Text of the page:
My e tron is much more limited because the range is less, the charging infrastructure is not nearly as good as Tesla’s, and it’s ridiculously slow charging on L1 but I love the way it drives and looks and I didn’t want an iPad on wheels!

We are used to having gas stations everywhere, and eventually EV chargers will reach that level. I personally think that it’s kind of fun to figure out where all of the chargers are and plan your trip that way. Once you know, you know, and you get into a routine with which chargers you use regularly, etc. I had naysayer friends who were surprised that we would want to two EV’s because of “convenience”, so far I have not missed, not even for a second, owning a “regular” car. It was a little daunting at first, and I totally understand where people’s apprehension comes from, but like anything new, you get used to it.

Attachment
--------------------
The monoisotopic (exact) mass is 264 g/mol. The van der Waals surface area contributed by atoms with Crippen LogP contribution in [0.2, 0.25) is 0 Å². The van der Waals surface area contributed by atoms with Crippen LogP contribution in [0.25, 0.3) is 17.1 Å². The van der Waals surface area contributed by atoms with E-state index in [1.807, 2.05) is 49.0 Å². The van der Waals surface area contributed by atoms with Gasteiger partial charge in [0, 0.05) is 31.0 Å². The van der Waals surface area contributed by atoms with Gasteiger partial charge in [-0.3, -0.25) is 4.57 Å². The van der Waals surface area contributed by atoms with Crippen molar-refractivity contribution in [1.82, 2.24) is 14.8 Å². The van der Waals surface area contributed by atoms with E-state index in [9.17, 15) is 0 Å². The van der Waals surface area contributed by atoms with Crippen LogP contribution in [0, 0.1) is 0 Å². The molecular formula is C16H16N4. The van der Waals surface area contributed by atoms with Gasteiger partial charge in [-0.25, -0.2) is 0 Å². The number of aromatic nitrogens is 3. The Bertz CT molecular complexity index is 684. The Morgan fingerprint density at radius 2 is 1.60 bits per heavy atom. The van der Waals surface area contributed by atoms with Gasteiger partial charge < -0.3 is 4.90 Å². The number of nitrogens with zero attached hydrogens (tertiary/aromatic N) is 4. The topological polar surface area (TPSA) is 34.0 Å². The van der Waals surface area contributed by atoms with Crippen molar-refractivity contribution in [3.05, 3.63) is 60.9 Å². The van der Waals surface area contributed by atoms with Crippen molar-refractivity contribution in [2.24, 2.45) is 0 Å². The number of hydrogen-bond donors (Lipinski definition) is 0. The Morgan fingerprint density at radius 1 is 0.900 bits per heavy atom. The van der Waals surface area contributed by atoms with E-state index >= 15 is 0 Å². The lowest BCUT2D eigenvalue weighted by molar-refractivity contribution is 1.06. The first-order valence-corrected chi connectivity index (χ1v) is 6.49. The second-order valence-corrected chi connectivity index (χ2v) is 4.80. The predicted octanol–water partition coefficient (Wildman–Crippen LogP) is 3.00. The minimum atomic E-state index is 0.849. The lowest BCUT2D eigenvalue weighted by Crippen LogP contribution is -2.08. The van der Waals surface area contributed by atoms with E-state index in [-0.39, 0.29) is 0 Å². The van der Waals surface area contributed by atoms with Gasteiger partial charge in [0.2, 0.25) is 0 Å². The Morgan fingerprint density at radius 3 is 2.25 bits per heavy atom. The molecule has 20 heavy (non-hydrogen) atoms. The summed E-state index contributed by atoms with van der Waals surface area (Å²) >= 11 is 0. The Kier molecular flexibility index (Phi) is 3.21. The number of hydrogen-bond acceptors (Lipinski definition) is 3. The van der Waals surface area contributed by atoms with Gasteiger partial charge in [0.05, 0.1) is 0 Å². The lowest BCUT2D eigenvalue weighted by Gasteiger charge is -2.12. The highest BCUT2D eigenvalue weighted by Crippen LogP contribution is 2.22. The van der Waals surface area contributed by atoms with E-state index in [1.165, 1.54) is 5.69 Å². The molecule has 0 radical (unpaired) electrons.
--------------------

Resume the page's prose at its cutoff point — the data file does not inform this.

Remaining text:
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We have also taken the Tesla to the Olympic Peninsula and I was pleasantly surprised at how easy it was to charge out there, because it’s SO remote. There’s a supercharger in the town of Forks, which really is in the middle of nowhere.
Forks is remote, but there is one hotel in town with EV charging. The more lodging choices with charging, the better it is for all EVs. A fully charged car in the morning is better than a stop at a quick charge.

https://abetterrouteplanner.com/?plan_uuid=66de0fc6-4461-438b-bc93-4de1dec24e48